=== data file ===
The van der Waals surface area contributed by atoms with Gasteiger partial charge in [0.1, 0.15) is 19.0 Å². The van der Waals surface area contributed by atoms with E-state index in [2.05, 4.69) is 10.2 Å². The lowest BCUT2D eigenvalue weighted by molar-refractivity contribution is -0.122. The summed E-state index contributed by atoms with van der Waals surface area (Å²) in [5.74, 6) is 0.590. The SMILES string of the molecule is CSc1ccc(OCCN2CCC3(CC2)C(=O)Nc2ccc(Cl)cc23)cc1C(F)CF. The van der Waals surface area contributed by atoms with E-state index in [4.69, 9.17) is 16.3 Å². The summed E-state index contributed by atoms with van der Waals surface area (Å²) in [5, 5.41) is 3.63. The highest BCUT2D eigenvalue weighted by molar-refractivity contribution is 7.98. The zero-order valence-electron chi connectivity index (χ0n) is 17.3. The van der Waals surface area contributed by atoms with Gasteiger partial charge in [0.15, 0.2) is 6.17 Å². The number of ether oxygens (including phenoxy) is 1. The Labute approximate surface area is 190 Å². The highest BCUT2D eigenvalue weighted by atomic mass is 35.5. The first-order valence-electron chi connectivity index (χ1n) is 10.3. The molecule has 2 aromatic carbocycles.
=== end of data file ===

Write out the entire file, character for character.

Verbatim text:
The van der Waals surface area contributed by atoms with Gasteiger partial charge in [0.1, 0.15) is 19.0 Å². The van der Waals surface area contributed by atoms with E-state index in [2.05, 4.69) is 10.2 Å². The lowest BCUT2D eigenvalue weighted by molar-refractivity contribution is -0.122. The summed E-state index contributed by atoms with van der Waals surface area (Å²) in [5.74, 6) is 0.590. The SMILES string of the molecule is CSc1ccc(OCCN2CCC3(CC2)C(=O)Nc2ccc(Cl)cc23)cc1C(F)CF. The van der Waals surface area contributed by atoms with E-state index in [4.69, 9.17) is 16.3 Å². The summed E-state index contributed by atoms with van der Waals surface area (Å²) in [5, 5.41) is 3.63. The highest BCUT2D eigenvalue weighted by molar-refractivity contribution is 7.98. The zero-order valence-electron chi connectivity index (χ0n) is 17.3. The van der Waals surface area contributed by atoms with Gasteiger partial charge in [0.15, 0.2) is 6.17 Å². The number of ether oxygens (including phenoxy) is 1. The Labute approximate surface area is 190 Å². The highest BCUT2D eigenvalue weighted by atomic mass is 35.5. The first-order valence-electron chi connectivity index (χ1n) is 10.3. The molecule has 2 aromatic carbocycles.